Message, Nr.3, March, 2004
Between bashing the competition and indulging in self-adulation
A new study reveals that Swiss media journalists view themselves as the industry’s lackeys or, at best, chroniclers, and consequently find it hard to be critical of the media.
Swiss journalism is often credited with high quality standards and continuity and even a certain amount of complacency. These days, however, continuity is in short supply in media journalism. More and more media departments are being closed: whether the Weltwoche, the Tages-Anzeiger, the Bund or the newsmagazine Facts – they have all suddenly decided that their media columns are expendable.
The overall number of print media is also declining. With Swiss media organizations undergoing a process of consolidation, the sector is becoming less and less transparent. As communication researcher Stephan Russ-Mohl already suspected years ago, in these circumstances the economic interests of media companies are bound to shape media coverage more than is desirable. According to Russ-Mohl, it is simply too tempting to indulge in self-adulation and to cross-promote the corporation’s media products, while hushing up or – as the case may be – maligning competitors.
Whether or not such tendencies in media coverage in the German-speaking part of Switzerland can indeed be empirically observed was the topic of a research paper at the Università della Svizzera italiana in Lugano, Switzerland. This article presents the most important findings from an content analysis of three case studies.
First case study: Die Weltwoche
The first case concerns the re-launch of the Weltwoche, which took place in May 2002. A re-launch in itself is nothing unusual, but the fact that a weekly paper is published in a new format and on top of that repositions itself politically (shifting from the liberal left to the right), while at the same time becoming more provocative and unpredictable, is an unprecedented development in the Swiss media landscape. Furthermore, the change in format of the Weltwoche was preceded by a tumultuous restructuring phase in the parent company, the Basler Mediengruppe (Basler Zeitung), which caused the relaunch to be delayed.
Second case study: Der Bund
In the summer of 2003, a series of negotiations commenced over the Bernese daily Der Bund. The paper had been operating with losses for years, causing the NZZ-Gruppe, which held 80 percent of the Bund‘s publishing house, Bund Verlag AG, to enter into talks about possible investment with other media companies. In the end, the NZZ-Gruppe accepted a bid from the Espace Media Groupe, the majority shareholder of the Berner Zeitung, a competitor in the Bernese media market. This deal became known as the “Bernese Model” – an unprecedented set-up in Switzerland, whereby a single media company has stakes in various competing newspapers.
Third case study: NZZ am Sonntag
Towards the end of 2003, a scandal erupted at the NZZ am Sonntag: Lorenz Wolffers, a Swiss journalist living in the U.S., had been supplying the Sunday edition of the renowned Neue Zürcher Zeitung with false news stories. When the fraud was uncovered, the NZZ am Sonntag took the bull by the horns, carried out an internal investigation, and published the results in its own paper.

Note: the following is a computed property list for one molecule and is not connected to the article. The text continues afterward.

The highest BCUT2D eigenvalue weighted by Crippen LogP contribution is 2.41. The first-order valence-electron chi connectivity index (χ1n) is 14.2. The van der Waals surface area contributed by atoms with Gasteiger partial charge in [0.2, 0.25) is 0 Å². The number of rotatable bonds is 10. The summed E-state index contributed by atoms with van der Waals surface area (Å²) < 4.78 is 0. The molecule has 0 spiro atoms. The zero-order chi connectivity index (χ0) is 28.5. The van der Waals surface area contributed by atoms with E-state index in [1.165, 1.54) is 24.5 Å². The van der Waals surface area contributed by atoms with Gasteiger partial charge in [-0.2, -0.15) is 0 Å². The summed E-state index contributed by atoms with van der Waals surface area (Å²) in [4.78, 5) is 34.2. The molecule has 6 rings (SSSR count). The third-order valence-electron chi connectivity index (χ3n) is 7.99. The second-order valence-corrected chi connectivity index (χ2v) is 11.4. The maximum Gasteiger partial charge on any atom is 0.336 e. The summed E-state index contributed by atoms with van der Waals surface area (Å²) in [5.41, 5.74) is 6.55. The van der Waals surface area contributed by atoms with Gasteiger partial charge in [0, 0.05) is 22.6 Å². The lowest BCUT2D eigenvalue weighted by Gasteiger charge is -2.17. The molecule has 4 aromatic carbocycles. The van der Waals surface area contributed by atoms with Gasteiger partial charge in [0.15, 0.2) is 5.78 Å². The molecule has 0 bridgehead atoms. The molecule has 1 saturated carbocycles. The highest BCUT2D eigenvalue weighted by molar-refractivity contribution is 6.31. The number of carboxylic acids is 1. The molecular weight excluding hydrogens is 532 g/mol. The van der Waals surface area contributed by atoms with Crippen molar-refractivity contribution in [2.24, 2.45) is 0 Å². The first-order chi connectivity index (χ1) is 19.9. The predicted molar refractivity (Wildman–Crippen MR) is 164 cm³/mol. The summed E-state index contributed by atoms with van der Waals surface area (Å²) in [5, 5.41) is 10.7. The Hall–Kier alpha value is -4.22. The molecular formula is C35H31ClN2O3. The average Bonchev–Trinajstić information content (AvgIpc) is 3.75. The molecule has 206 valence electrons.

An analysis of the media coverage of these three cases will offer insight into how the Swiss print media report both on their own and on other media organizations.
Heaping on the praise
The first case already shows that even high-quality newspapers are having difficulties with covering their own news organizations: the newsroom is misused as an “advertising space” for self-promotion. Stories about one’s own news organization or newsroom generally do not take a negative angle.
The Weltwoche went overboard in this respect: compared with other publications, it produced nearly twice as many articles documenting all the ways in which the change in format benefited the paper, proudly publishing the new circulation and sales figures, citing reports by other media outlets, and announcing prizes awarded. At least the newspaper displayed a certain amount of sensitivity about being the beneficiary of all the good press. Almost all the articles were published as editorials, that is, in a place that is actually intended for “announcements” by the newsroom. Nevertheless, there is an undeniable tendency towards self-promotion: Positive reports predominate, press releases are recycled, and, in the process, the editorial becomes just another marketing venue as in “he who pays the piper calls the tune”.
Fabrications – isolated incidents?
The NZZ am Sonntag was the first Swiss print medium ever to report on the failings in a scandal in which it was itself implicated. Its decision to come forward with the story may be commendable, but the paper’s approach stayed largely on the surface of things. How Lorenz Wolffers’ fabrications ended up in the paper in the first place was never discovered. Although the circumstances were indeed reconstructed, they were deemed exceptional. The fact that internal editing procedures must have failed as well was never taken into consideration. Coverage of the incident, therefore, retained a blind spot: there was only one “culprit” – the fabricator – case closed.
Even competitors reporting on the incident limited their coverage in this case to reconstructing the circumstances and limiting their criticism to the falsifier. There is a tendency to prefer to pin the blame on a single “offender” in order to detract from any editorial responsibility – instead of admitting that this kind of disaster could happen to other newsrooms too.